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Sunday 10 April 2016


"Without resources, visibilty is meaningless"

Posted in: New Zealand Daily News
By GayNZ.com Daily News staff - 1st April 2016

Yesterday was International Transgender Day of Visibility, however Gender-Minorities Aotearoa say without the resources, visibility is meaningless.

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Image: Ariki Arts
''Without resources such as safe housing, without freedom from violence, and without supportive communities, visibility is meaningless'' says GMA spokesperson, Adeline Greig. ''So often, trans women and other gender minorities are subjected to the public gaze in ways that harm us.’'

The groups youth spokesperson Kiran Foster echoes this sentiment, saying the visibility must go hand in hand with an acceptance of gender minorities as deserving of respect and rights.

"Recently, gender identity was once again rejected from inclusion in the New Zealand Bill of Rights Act as a protected group; since then, Family First has released a document encouraging schools not to accommodate the needs of transgender students'' Foster continues. "It is important that people are aware that we exist, because that enables them to make space for us in their world views and communities. But without that space, visibility is incredibly dangerous.”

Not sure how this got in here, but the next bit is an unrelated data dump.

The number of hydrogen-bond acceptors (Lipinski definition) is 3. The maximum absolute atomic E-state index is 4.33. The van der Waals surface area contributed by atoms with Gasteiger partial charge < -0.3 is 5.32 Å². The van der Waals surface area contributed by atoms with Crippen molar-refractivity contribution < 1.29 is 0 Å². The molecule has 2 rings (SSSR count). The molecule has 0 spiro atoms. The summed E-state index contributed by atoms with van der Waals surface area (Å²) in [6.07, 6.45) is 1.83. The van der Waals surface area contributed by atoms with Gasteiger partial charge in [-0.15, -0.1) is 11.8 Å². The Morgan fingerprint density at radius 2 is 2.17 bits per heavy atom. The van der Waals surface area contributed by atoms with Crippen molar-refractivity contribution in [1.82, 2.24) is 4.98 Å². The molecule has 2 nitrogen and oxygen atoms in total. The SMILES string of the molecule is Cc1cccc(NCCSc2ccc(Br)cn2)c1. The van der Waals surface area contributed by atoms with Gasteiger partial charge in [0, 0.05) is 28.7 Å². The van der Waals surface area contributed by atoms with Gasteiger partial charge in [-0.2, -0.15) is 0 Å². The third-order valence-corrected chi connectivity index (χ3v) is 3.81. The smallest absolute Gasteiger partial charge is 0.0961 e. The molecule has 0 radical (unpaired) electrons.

National Coordinator Ahi Wi-Hongi notes the situation currently unfolding in Australia, with the anti-bullying programme Safe Schools has coming under attack. “We're also seeing a targeted push-back against rising trans visibility in the USA, with 44 anti-trans bills introduced this year alone, 23 of which target transgender children.''

Wi-Hongi says on Wednesday however, “New Zealand's capital city we saw the world's first transgender woman symbol replace the ''green man'' walking symbol on the Cuba st traffic lights.

“This year has also seen both Wellington High School and Onslow College take up the call of transgender students and their supporters and move toward gender-neutral bathrooms. We're seeing progress in the medical sector. We want to see visibility translate into positive actions which improve the lives of transgender and intersex people''

''The takeaway message,'' says Wi-Hongi, ''is that visibility alone is not enough. The people of New Zealand are good, caring, and progressive people. We are world leaders - we led the world on women voting, we elected the worlds first openly transgender Member of Parliament, we are the only country in the world to protect sex workers by decriminalising their occupation,'' Wi-Hongi says.

''Let's continue to be at the forefront of human rights – let's make 2016 the year we carry the torch for transgender and intersex whanau''.

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